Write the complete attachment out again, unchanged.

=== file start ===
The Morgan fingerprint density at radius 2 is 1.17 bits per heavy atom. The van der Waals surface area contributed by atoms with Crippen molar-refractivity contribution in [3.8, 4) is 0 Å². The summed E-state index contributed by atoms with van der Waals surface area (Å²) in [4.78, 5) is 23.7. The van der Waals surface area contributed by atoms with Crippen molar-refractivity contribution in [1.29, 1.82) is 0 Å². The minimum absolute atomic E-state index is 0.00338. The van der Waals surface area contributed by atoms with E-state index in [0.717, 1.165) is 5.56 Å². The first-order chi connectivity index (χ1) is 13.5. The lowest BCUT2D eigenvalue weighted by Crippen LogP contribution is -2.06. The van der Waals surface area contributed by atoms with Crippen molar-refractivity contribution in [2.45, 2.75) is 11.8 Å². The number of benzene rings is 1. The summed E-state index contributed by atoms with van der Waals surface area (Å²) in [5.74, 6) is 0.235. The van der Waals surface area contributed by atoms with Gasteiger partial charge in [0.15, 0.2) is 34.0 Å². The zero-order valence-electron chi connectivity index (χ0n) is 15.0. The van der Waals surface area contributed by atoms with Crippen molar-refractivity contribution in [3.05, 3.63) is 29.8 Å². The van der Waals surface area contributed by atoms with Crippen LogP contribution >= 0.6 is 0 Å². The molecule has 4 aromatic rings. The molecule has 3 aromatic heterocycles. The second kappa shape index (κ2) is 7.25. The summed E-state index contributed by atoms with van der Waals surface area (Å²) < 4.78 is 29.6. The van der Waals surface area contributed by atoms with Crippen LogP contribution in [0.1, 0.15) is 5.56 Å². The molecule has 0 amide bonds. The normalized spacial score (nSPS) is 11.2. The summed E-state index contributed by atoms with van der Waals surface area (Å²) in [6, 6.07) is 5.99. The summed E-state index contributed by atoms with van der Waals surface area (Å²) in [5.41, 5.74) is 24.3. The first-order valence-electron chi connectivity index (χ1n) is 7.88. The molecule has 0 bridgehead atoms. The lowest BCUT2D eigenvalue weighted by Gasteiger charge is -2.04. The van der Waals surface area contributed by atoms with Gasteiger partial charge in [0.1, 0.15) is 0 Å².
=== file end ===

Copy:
The Morgan fingerprint density at radius 2 is 1.17 bits per heavy atom. The van der Waals surface area contributed by atoms with Crippen molar-refractivity contribution in [3.8, 4) is 0 Å². The summed E-state index contributed by atoms with van der Waals surface area (Å²) in [4.78, 5) is 23.7. The van der Waals surface area contributed by atoms with Crippen molar-refractivity contribution in [1.29, 1.82) is 0 Å². The minimum absolute atomic E-state index is 0.00338. The van der Waals surface area contributed by atoms with E-state index in [0.717, 1.165) is 5.56 Å². The first-order chi connectivity index (χ1) is 13.5. The lowest BCUT2D eigenvalue weighted by Crippen LogP contribution is -2.06. The van der Waals surface area contributed by atoms with Crippen molar-refractivity contribution in [2.45, 2.75) is 11.8 Å². The number of benzene rings is 1. The summed E-state index contributed by atoms with van der Waals surface area (Å²) in [5.74, 6) is 0.235. The van der Waals surface area contributed by atoms with Gasteiger partial charge in [0.15, 0.2) is 34.0 Å². The zero-order valence-electron chi connectivity index (χ0n) is 15.0. The van der Waals surface area contributed by atoms with Crippen molar-refractivity contribution in [3.05, 3.63) is 29.8 Å². The van der Waals surface area contributed by atoms with Crippen LogP contribution >= 0.6 is 0 Å². The molecule has 4 aromatic rings. The molecule has 3 aromatic heterocycles. The second kappa shape index (κ2) is 7.25. The summed E-state index contributed by atoms with van der Waals surface area (Å²) < 4.78 is 29.6. The van der Waals surface area contributed by atoms with Crippen LogP contribution in [0.1, 0.15) is 5.56 Å². The molecule has 0 amide bonds. The normalized spacial score (nSPS) is 11.2. The summed E-state index contributed by atoms with van der Waals surface area (Å²) in [6, 6.07) is 5.99. The summed E-state index contributed by atoms with van der Waals surface area (Å²) in [5.41, 5.74) is 24.3. The first-order valence-electron chi connectivity index (χ1n) is 7.88. The molecule has 0 bridgehead atoms. The lowest BCUT2D eigenvalue weighted by Gasteiger charge is -2.04. The van der Waals surface area contributed by atoms with Gasteiger partial charge in [0.1, 0.15) is 0 Å².